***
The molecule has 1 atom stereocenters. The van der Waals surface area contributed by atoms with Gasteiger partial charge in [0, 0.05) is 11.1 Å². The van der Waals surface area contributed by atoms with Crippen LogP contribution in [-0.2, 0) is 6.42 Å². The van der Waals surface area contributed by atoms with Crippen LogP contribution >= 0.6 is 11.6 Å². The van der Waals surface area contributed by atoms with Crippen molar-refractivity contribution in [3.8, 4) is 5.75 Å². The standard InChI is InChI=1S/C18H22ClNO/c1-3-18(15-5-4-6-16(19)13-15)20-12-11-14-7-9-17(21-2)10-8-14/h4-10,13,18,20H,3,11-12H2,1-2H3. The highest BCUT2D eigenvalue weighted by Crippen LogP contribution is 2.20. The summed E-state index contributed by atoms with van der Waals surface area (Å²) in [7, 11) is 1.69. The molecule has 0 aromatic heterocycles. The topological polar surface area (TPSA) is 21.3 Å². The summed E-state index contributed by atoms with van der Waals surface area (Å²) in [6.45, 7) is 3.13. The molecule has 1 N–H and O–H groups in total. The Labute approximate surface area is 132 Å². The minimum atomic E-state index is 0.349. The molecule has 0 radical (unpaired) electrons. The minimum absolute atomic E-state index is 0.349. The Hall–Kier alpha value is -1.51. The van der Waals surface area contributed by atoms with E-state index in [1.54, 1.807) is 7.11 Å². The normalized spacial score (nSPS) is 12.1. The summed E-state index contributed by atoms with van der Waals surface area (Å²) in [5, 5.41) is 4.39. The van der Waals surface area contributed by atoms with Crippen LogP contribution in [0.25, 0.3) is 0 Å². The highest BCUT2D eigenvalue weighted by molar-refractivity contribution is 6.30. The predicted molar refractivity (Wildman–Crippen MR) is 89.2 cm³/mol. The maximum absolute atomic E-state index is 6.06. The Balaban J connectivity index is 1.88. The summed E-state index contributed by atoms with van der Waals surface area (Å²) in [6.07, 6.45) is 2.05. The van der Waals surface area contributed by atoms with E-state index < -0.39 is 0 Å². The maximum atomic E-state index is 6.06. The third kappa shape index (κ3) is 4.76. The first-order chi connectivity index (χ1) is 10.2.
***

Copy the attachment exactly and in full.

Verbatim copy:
The molecule has 1 atom stereocenters. The van der Waals surface area contributed by atoms with Gasteiger partial charge in [0, 0.05) is 11.1 Å². The van der Waals surface area contributed by atoms with Crippen LogP contribution in [-0.2, 0) is 6.42 Å². The van der Waals surface area contributed by atoms with Crippen LogP contribution >= 0.6 is 11.6 Å². The van der Waals surface area contributed by atoms with Crippen molar-refractivity contribution in [3.8, 4) is 5.75 Å². The standard InChI is InChI=1S/C18H22ClNO/c1-3-18(15-5-4-6-16(19)13-15)20-12-11-14-7-9-17(21-2)10-8-14/h4-10,13,18,20H,3,11-12H2,1-2H3. The highest BCUT2D eigenvalue weighted by Crippen LogP contribution is 2.20. The summed E-state index contributed by atoms with van der Waals surface area (Å²) in [7, 11) is 1.69. The molecule has 0 aromatic heterocycles. The topological polar surface area (TPSA) is 21.3 Å². The summed E-state index contributed by atoms with van der Waals surface area (Å²) in [6.45, 7) is 3.13. The molecule has 1 N–H and O–H groups in total. The Labute approximate surface area is 132 Å². The minimum atomic E-state index is 0.349. The molecule has 0 radical (unpaired) electrons. The minimum absolute atomic E-state index is 0.349. The Hall–Kier alpha value is -1.51. The van der Waals surface area contributed by atoms with E-state index in [1.54, 1.807) is 7.11 Å². The normalized spacial score (nSPS) is 12.1. The summed E-state index contributed by atoms with van der Waals surface area (Å²) in [5, 5.41) is 4.39. The van der Waals surface area contributed by atoms with Crippen LogP contribution in [0.25, 0.3) is 0 Å². The highest BCUT2D eigenvalue weighted by molar-refractivity contribution is 6.30. The predicted molar refractivity (Wildman–Crippen MR) is 89.2 cm³/mol. The maximum absolute atomic E-state index is 6.06. The Balaban J connectivity index is 1.88. The summed E-state index contributed by atoms with van der Waals surface area (Å²) in [6.07, 6.45) is 2.05. The van der Waals surface area contributed by atoms with E-state index < -0.39 is 0 Å². The maximum atomic E-state index is 6.06. The third kappa shape index (κ3) is 4.76. The first-order chi connectivity index (χ1) is 10.2.